Brethren, I count not myself to have apprehended: but this one thing I do, forgetting those things which are behind, and reaching forth unto those things which are before (Philippians 3:13 KJV)
Though many things exert intense effects on our present and future, our past is the mountain amongst the hills. A disproportionate degree of how you feel right now, see yourself, or think you can or cannot do is linked to events in your past. Besides, your ability to manage your past determines your present and influences your future.
Our past has two major types of events—successes and failures. These events can promote or hamper future successes or failures. For example, a minor victory from yesterday can make us complacent and forfeit the greater victory and glory God had prepared for us.
The umbilical cord that connects us to our past successes and failures is our memory. Scripture encourages us to remember some things and to forget others. For instance, Paul says he had to forget the things behind him to reach forth to more extraordinary things ahead of him. Despite his remarkable ministry, Paul understood that if he had encamped around his past victories, he would not reach further to a greater ministry. He had to “forget” the things that were behind—not counting on those past victories and letting them plunge him into complacency. However, Paul also frequently remembered many things in his past, such as the faith of Timothy( 2 Tim. 1:5).
But forgetting or remembering does not mean erasing those things from our memory. On the contrary, it means not giving our past the power to control our present and influence our future. For example, God says He does not “remember” our past sins. We will also do well not to remember them. No believer will ever prosper spiritually until they “forget” their past sins that God has forgiven. As long as our past sins or failures still have a strong bearing on how we feel or think today, there is little hope for spiritual progress. If God has forgiven our sins and “forgotten them,” we must also trust Him and “forget” them. Similarly, if God gave us another chance despite our dismal prior failure, we should trust Him and give ourselves another chance.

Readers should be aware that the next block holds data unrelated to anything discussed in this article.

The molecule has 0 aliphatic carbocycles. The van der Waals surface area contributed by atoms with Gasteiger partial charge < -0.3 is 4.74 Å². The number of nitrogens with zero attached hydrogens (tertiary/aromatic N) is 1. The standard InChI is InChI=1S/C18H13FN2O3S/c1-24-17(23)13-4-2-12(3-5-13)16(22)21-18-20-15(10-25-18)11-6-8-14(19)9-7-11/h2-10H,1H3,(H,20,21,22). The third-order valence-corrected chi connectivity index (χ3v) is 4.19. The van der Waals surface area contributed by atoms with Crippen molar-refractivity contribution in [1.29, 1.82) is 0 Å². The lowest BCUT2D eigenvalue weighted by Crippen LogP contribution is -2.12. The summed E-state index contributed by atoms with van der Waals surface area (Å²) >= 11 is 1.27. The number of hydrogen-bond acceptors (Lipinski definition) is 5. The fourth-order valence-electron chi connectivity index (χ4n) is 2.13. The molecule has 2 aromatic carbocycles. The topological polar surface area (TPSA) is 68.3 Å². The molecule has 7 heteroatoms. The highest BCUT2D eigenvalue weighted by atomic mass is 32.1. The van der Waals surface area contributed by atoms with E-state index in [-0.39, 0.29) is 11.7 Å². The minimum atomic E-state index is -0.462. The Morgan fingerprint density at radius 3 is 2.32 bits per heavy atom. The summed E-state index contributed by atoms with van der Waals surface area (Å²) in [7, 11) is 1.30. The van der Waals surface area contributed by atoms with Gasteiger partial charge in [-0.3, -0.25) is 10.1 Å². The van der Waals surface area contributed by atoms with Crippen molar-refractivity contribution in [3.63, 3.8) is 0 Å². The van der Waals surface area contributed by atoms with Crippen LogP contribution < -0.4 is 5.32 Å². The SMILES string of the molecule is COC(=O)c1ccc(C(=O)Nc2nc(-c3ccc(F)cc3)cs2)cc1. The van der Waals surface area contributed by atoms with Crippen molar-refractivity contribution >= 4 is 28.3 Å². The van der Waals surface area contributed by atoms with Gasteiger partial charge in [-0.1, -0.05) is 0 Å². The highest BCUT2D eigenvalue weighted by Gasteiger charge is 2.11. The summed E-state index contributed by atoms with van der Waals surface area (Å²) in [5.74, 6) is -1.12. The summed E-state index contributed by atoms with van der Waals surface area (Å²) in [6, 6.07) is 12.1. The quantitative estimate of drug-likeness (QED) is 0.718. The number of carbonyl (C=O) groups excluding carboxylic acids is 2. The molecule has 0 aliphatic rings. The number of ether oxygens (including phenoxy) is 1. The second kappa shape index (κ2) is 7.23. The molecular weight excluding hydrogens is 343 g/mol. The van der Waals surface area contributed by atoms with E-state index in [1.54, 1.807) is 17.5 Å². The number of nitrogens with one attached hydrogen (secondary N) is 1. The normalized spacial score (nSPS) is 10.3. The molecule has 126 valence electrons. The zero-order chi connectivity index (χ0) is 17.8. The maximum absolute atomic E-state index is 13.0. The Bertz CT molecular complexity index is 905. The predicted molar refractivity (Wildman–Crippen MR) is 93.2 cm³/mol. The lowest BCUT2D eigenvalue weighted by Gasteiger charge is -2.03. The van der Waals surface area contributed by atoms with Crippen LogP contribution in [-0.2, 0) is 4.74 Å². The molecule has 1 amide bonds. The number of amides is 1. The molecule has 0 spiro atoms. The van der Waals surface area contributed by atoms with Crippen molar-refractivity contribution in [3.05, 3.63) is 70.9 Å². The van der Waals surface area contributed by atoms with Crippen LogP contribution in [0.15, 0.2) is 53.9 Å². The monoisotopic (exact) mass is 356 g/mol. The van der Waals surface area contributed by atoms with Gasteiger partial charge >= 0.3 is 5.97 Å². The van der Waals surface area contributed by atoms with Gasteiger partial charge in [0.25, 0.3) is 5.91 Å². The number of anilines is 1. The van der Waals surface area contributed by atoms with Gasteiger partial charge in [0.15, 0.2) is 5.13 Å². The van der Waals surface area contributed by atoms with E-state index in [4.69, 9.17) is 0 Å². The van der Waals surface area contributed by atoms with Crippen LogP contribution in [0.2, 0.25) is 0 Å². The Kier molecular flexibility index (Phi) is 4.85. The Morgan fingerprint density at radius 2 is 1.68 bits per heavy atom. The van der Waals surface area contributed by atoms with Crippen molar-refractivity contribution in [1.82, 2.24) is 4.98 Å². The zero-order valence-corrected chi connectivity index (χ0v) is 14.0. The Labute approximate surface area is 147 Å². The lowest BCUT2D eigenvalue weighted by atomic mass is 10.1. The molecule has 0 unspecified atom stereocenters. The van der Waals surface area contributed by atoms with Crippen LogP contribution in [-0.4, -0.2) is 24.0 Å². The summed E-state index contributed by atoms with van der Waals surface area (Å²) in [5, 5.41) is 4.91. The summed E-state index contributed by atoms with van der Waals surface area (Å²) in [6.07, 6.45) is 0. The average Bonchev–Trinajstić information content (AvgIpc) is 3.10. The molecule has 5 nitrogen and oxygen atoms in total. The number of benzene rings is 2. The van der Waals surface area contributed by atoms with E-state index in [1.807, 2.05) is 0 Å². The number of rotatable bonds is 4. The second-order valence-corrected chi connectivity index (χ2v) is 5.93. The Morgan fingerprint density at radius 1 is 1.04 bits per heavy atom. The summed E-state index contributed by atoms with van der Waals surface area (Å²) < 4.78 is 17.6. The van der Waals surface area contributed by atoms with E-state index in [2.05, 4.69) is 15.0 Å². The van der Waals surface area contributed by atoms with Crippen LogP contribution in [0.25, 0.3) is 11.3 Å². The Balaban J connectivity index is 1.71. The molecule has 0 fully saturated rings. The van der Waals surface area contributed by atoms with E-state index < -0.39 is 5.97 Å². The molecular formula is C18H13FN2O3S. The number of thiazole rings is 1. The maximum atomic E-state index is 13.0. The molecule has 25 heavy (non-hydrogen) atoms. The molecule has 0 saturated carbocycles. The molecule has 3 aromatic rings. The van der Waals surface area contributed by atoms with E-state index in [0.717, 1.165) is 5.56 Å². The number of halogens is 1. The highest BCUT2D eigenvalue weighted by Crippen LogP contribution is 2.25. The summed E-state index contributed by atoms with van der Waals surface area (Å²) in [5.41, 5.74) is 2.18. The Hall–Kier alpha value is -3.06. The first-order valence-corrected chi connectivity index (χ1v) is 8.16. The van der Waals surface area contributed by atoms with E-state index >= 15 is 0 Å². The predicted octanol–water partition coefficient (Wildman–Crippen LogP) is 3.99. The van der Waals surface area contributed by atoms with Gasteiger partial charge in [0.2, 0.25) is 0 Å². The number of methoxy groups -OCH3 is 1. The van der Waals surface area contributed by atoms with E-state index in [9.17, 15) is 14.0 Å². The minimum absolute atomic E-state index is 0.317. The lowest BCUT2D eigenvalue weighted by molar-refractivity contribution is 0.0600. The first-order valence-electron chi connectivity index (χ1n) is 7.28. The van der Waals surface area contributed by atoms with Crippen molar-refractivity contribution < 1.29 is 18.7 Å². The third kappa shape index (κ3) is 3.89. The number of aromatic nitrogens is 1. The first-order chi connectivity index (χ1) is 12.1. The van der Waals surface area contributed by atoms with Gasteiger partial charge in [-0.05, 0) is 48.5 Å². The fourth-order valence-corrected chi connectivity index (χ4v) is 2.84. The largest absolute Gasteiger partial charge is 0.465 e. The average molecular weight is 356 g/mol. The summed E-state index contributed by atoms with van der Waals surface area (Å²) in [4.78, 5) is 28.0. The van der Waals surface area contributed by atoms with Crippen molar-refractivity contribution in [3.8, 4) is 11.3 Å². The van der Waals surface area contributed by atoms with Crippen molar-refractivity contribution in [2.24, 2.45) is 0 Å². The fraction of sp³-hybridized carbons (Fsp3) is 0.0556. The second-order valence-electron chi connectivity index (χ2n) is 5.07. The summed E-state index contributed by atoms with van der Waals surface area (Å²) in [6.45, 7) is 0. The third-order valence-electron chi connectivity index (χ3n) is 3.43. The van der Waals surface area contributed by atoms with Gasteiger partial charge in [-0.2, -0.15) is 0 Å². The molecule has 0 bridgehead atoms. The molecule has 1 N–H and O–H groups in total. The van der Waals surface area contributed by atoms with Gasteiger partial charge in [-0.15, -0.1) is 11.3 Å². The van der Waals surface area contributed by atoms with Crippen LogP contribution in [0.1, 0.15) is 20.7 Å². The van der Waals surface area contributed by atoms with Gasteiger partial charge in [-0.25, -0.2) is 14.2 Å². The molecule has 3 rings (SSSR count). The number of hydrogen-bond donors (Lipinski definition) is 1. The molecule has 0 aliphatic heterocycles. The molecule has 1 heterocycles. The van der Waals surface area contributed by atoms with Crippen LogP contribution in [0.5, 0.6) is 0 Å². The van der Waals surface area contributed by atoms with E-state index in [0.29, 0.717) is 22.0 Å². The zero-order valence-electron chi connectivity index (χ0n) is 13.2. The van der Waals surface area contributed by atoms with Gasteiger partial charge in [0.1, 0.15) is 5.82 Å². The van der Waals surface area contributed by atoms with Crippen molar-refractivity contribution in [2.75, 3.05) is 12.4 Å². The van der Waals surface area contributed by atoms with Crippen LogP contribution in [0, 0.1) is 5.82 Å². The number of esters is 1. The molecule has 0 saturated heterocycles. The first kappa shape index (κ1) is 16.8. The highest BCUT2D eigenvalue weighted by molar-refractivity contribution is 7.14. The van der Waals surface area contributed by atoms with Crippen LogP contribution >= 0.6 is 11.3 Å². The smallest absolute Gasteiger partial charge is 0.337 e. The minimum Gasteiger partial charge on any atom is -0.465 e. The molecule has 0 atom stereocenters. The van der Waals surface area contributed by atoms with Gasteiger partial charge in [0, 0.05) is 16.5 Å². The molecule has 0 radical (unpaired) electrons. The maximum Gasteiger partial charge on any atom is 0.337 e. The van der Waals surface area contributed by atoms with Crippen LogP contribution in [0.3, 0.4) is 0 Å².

However, since humans are both spiritual and physical, our past failures cannot merely be deleted like we delete messages on our phones. For example, past sins cannot just be forgotten until they are forgiven. Forgiveness, from God and often from people, including ourselves, is often the knife that cuts the cords binding us to a sin or wrong in the past. But forgiveness is not always what is needed because our past failures are not always sins or wrongs. Sometimes, we have to be humble to accept a past failed attempt and trust Christ for wisdom and strength to do better in the future. Entrusting our past failures, weaknesses, and sins to God is crucial for a healthy spiritual life, ministry, or destiny. Sadly, some of God’s precious children, maybe reading this devotional, are still hooked to an event that occurred 1, 5, 10, or event 25 years or more in the past. May God’s knife cut asunder that cord today as you read this devotional and let you lose!
Sometimes, our prior victories, not our failures, are the problem. For instance, God might begin using a brother or sister with a glimpse of manifestation, of a spiritual gift, and that little beginning becomes a hindrance to the glorious future God had in mind for them. They might suddenly think they have arrived. And since they believe their cup is already full, God no longer sees any space to fill them with anything.
But scripture repeatedly encourages us to remember many things from the past. One of such things to remember is God and His works in our lives. When you intentionally place God and what He did for you, faith springs up like a fountain of water that flows out in rivers of joy, peace, and rest.
In summary, we must learn to steward our past victories and failures while knowing what to remember and what to forget.
As discussed above, what is the bridge that connects us to our past?
Apply the Word
It is inescapable—our past is there to make or mar our present and future. We cannot change the past, but we can properly manage it. Forget what God says you should forget, and remember what He says you should remember!
Ask the Spirit to help you properly handle the failures and successes in your past.